The utility of repeat Xpert MTB/RIF testing to diagnose tuberculosis in HIV-positive adults with initial negative result

Yasmeen Hanifa, Katherine L. Fielding, Violet N. Chihota, Lungiswa Adonis, Salome Charalambous, Nicola Foster, Alan Karstaedt, Kerrigan McCarthy, Mark P. Nicol, Nontobeko T. Ndlovu, Edina Sinanovic, Faieza Sahid, Wendy Stevens, Anna Vassall, Gavin J. Churchyard, Alison D. Grant

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Background: Amongst HIV-positive adults in South Africa with initial negative Xpert results, we compared the yield from repeating Xpert MTB/RIF (“Xpert”) on sputum to guideline-recommended investigation for tuberculosis (TB). Methods:  A systematic sample of adults attending for HIV care were enrolled in a cohort exploring TB investigation pathways. This substudy was restricted to those at highest risk of TB (CD4<200 cells/mm 3 or unknown) who had a negative initial Xpert result. At attendance for the Xpert result, a repeat sputum sample was stored, and further investigations facilitated per national guidelines. Participants were reviewed monthly, with reinvestigation if indicated, for at least three months, when sputum and blood were cultured for mycobacteria, and the stored sputum tested using Xpert. We defined TB as “confirmed” if Xpert, line probe assay or Mycobacterium tuberculosis culture within six months of enrolment were positive, and “clinical” if TB treatment was started without microbiological confirmation. Results: Amongst 227 participants with an initial negative Xpert result (63% female, median age 37 years, median CD4 count 100 cells/mm 3), 28 (12%) participants had TB diagnosed during study follow-up (16 confirmed, 12 clinical); stored sputum tested positive on Xpert in 5/227 (2%). Amongst 27 participants who started TB treatment, the basis was bacteriological confirmation 11/27 (41%); compatible imaging 11/27 (41%); compatible symptoms 2/27 (7%); and unknown 3/27 (11%).  Conclusions:  Amongst HIV-positive individuals at high risk of active TB with a negative Xpert result, further investigation using appropriate diagnostic modalities is more likely to lead to TB treatment than immediately repeating sputum for Xpert. TB diagnostic tests with improved sensitivity are needed.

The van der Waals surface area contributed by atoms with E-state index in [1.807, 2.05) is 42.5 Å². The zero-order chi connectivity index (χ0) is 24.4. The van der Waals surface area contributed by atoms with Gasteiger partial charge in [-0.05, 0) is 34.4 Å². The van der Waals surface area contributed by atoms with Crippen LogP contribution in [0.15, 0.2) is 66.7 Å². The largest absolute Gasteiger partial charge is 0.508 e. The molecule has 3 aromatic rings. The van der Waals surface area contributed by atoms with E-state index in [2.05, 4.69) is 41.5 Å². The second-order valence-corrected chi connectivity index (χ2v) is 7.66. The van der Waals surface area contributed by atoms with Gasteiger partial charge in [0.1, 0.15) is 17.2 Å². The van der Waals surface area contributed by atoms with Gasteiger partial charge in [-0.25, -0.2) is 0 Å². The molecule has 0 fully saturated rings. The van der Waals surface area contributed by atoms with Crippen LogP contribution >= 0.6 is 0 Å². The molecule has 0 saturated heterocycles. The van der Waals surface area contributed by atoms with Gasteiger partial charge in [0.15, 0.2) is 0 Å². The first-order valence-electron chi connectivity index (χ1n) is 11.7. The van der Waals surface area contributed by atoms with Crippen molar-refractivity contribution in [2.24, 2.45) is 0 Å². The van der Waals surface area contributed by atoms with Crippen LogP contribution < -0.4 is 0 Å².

Original languageEnglish
Article number22
JournalGates Open Research
Publication statusPublished - 2022
Externally publishedYes


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